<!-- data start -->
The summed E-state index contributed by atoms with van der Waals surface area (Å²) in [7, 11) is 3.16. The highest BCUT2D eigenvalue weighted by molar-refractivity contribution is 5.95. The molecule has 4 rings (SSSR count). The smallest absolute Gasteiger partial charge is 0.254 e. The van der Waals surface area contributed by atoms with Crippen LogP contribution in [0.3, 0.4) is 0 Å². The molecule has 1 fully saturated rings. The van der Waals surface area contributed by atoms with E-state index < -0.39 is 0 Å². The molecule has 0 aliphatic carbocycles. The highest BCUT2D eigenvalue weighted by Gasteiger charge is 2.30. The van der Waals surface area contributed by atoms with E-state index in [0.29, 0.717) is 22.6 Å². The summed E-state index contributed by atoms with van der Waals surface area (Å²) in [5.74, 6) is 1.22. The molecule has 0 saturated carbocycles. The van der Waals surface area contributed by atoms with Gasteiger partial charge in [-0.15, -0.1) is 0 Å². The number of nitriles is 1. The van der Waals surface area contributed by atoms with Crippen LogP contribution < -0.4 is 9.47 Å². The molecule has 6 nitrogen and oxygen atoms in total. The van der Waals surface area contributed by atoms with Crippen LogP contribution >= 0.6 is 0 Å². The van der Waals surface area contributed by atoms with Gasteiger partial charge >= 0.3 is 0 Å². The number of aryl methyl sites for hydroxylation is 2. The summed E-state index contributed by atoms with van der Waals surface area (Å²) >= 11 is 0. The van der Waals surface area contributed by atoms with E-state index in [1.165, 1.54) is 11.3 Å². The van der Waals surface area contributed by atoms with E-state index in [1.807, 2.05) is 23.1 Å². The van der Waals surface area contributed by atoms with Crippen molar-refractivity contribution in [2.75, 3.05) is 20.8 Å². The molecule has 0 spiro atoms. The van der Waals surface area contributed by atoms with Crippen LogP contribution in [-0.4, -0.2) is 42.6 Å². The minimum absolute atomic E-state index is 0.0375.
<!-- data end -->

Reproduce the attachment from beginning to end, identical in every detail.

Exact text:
The summed E-state index contributed by atoms with van der Waals surface area (Å²) in [7, 11) is 3.16. The highest BCUT2D eigenvalue weighted by molar-refractivity contribution is 5.95. The molecule has 4 rings (SSSR count). The smallest absolute Gasteiger partial charge is 0.254 e. The van der Waals surface area contributed by atoms with Crippen LogP contribution in [0.3, 0.4) is 0 Å². The molecule has 1 fully saturated rings. The van der Waals surface area contributed by atoms with E-state index < -0.39 is 0 Å². The molecule has 0 aliphatic carbocycles. The highest BCUT2D eigenvalue weighted by Gasteiger charge is 2.30. The van der Waals surface area contributed by atoms with E-state index in [0.29, 0.717) is 22.6 Å². The summed E-state index contributed by atoms with van der Waals surface area (Å²) in [5.74, 6) is 1.22. The molecule has 0 saturated carbocycles. The van der Waals surface area contributed by atoms with Gasteiger partial charge in [-0.15, -0.1) is 0 Å². The number of nitriles is 1. The van der Waals surface area contributed by atoms with Crippen LogP contribution < -0.4 is 9.47 Å². The molecule has 6 nitrogen and oxygen atoms in total. The van der Waals surface area contributed by atoms with Crippen LogP contribution >= 0.6 is 0 Å². The van der Waals surface area contributed by atoms with Gasteiger partial charge >= 0.3 is 0 Å². The number of aryl methyl sites for hydroxylation is 2. The summed E-state index contributed by atoms with van der Waals surface area (Å²) >= 11 is 0. The van der Waals surface area contributed by atoms with E-state index in [1.165, 1.54) is 11.3 Å². The van der Waals surface area contributed by atoms with E-state index in [1.807, 2.05) is 23.1 Å². The van der Waals surface area contributed by atoms with Crippen molar-refractivity contribution in [2.75, 3.05) is 20.8 Å². The molecule has 0 spiro atoms. The van der Waals surface area contributed by atoms with Crippen LogP contribution in [-0.4, -0.2) is 42.6 Å². The minimum absolute atomic E-state index is 0.0375.